Marketing Obligations

Marketing Obligations

The more indebted we feel,​ the​ more motivated we are to​ eliminate the​ debt. Pre-giving makes us feel like we have to​ return the​ favor. Greenburg said this feeling of​ discomfort is​ created because the​ favor threatens our independence. an​ interesting report from the​ Disabled American Veterans Organization revealed that their usual 18 percent donation response rate nearly doubled when the​ mailing included a​ small,​ free gift.

The Law of​ Obligation also presents itself in​ the​ following situations:

* Taking a​ potential client out to​ dinner or​ to​ play golf
* Offering free tire rotation or​ fluid fill-up between services
* Someone washing your car windows at​ a​ stoplight whether you​ want them to​ or​ not
* Generating money at​ "free" car washes by asking for a​ donation after the​ service is​ rendered
* a​ carpet cleaner offering to​ clean your couch for free

A film-developing company thrived on​ the​ Law of​ Obligation. They would send a​ roll of​ film in​ the​ mail along with a​ letter explaining that the​ film was a​ free gift. the​ letter then outlined how the​ recipient should return the​ film to​ their company to​ be processed. Even though a​ number of​ local stores could process the​ film at​ a​ far lower price,​ most people ended up sending it​ to​ the​ company that had sent them the​ film. the​ technique worked because the​ company's "pre-giving" incurred a​ sense of​ obligation to​ repay the​ favor. We often see this method at​ work when companies give out complimentary calendars,​ business pens,​ T-shirts,​ or​ mugs.

In a​ local clothing store,​ the​ sales staff are trained to​ ask customers whether they want to​ have their suit jackets pressed at​ no charge while they are shopping. of​ course,​ hardly anyone ever refuses. While they wait on​ their jackets,​ they naturally have to​ spend more time in​ the​ store,​ whereby they occupy themselves by checking out all the​ merchandise. Because the​ store is​ pressing their jackets,​ the​ customers feel more indebted to​ buy. Moreover,​ when they do decide to​ buy something,​ they are more likely to​ buy it​ from the​ salesperson who pressed their jacket.

The same principle applies when you​ go to​ the​ grocery store and see those alluring sample tables. it​ is​ hard to​ take a​ free sample and then walk away without at​ least pretending to​ be interested in​ the​ product. Some individuals,​ as​ a​ means of​ assuaging their indebtedness,​ have learned to​ take the​ sample and walk off without making eye contact. Some have taken so many samples,​ they no longer feel an​ obligation to​ buy or​ even pretend they're interested in​ the​ products anymore. Still,​ the​ technique works,​ so much so that it​ has been expanded to​ furniture and audio/video stores,​ which offer free pizza,​ hot dogs,​ and soft drinks to​ get you​ into the​ store and create instant obligation.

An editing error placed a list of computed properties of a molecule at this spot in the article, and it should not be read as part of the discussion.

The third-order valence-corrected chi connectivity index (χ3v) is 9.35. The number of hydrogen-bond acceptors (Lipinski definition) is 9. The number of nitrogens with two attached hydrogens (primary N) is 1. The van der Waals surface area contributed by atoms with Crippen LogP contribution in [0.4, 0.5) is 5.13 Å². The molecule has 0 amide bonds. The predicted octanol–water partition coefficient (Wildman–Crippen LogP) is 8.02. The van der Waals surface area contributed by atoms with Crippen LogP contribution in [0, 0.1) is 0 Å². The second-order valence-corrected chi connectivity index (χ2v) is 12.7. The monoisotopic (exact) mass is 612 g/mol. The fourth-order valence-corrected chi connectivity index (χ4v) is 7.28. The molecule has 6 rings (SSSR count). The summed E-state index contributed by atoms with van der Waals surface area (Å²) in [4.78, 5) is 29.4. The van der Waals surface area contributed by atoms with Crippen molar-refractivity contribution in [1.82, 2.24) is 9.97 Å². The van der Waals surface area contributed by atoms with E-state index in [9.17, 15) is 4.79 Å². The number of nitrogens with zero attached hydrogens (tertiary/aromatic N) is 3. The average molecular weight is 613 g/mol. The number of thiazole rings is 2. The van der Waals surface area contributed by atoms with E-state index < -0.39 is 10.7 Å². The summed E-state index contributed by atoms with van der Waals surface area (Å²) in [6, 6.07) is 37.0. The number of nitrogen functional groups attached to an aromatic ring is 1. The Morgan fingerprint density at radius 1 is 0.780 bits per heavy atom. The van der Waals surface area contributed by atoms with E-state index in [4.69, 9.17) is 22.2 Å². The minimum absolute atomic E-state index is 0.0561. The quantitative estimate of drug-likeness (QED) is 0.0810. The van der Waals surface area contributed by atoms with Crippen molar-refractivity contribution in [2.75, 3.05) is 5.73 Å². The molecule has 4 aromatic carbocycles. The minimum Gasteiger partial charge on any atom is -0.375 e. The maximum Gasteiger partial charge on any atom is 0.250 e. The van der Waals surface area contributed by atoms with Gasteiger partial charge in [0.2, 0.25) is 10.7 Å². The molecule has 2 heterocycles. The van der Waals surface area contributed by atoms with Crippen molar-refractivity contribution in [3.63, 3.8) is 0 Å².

In the​ early 1980s,​ the​ Hare Krishna movement encountered difficulty in​ raising funds through their traditional means. the​ rebellion of​ the​ 1960s had given way to​ the​ more conservative 1980s,​ and the​ Hare Krishna members were now considered almost an​ affliction to​ society. to​ counteract negative public opinion,​ they developed a​ new approach that utilized the​ Law of​ Obligation. Their new fundraising strategy worked because it​ prompted a​ sense of​ obligation that outweighed the​ dislike or​ negativity felt toward the​ Hare Krishna movement.

The new strategy still involved solicitation in​ crowded,​ public places,​ but now,​ instead of​ just directly asking for a​ donation,​ the​ potential donor was first given a​ free gift--a flower. if​ someone tried to​ turn it​ down,​ the​ Krishna follower would,​ under no circumstances,​ take it​ back. the​ Krishna gift-giver might say,​ "Sir,​ this is​ a​ free gift for you​ to​ keep,​ and we welcome donations." Often the​ gifts just ended up in​ the​ trash cans,​ but overall,​ the​ strategy worked. in​ most cases,​ even individuals who ended up throwing the​ gifts away donated something. Although lots of​ people were extremely annoyed by the​ high-pressure gift giving,​ their sense of​ obligation to​ reciprocate was too strong to​ ignore.

Another study found that survey takers could increase physician response to​ a​ long questionnaire if​ they paid the​ physicians first. When a​ $20 check was sent along with the​ questionnaire,​ 78 percent of​ the​ physicians filled it​ out and sent it​ back. When the​ $20 check was promised to​ arrive after the​ questionnaire was completed and sent in,​ only 66 percent followed through. the​ pre-giving incentive increased the​ sense of​ obligation. Another interesting result of​ the​ study was this: of​ the​ physicians who received the​ $20 check in​ the​ initial mailing but did not fill out the​ questionnaire,​ only 26 percent cashed the​ check. of​ the​ physicians receiving the​ $20 check who did fill out the​ questionnaire,​ 95 percent cashed the​ check! This demonstrates that the​ Law of​ Obligation works conversely,​ as​ well. the​ fact that many of​ the​ physicians who did not fill out the​ questionnaire also did not cash their checks may be interpreted as​ a​ sign of​ their psychological and emotional discomfort at​ accepting a​ favor that they were not going to​ return.

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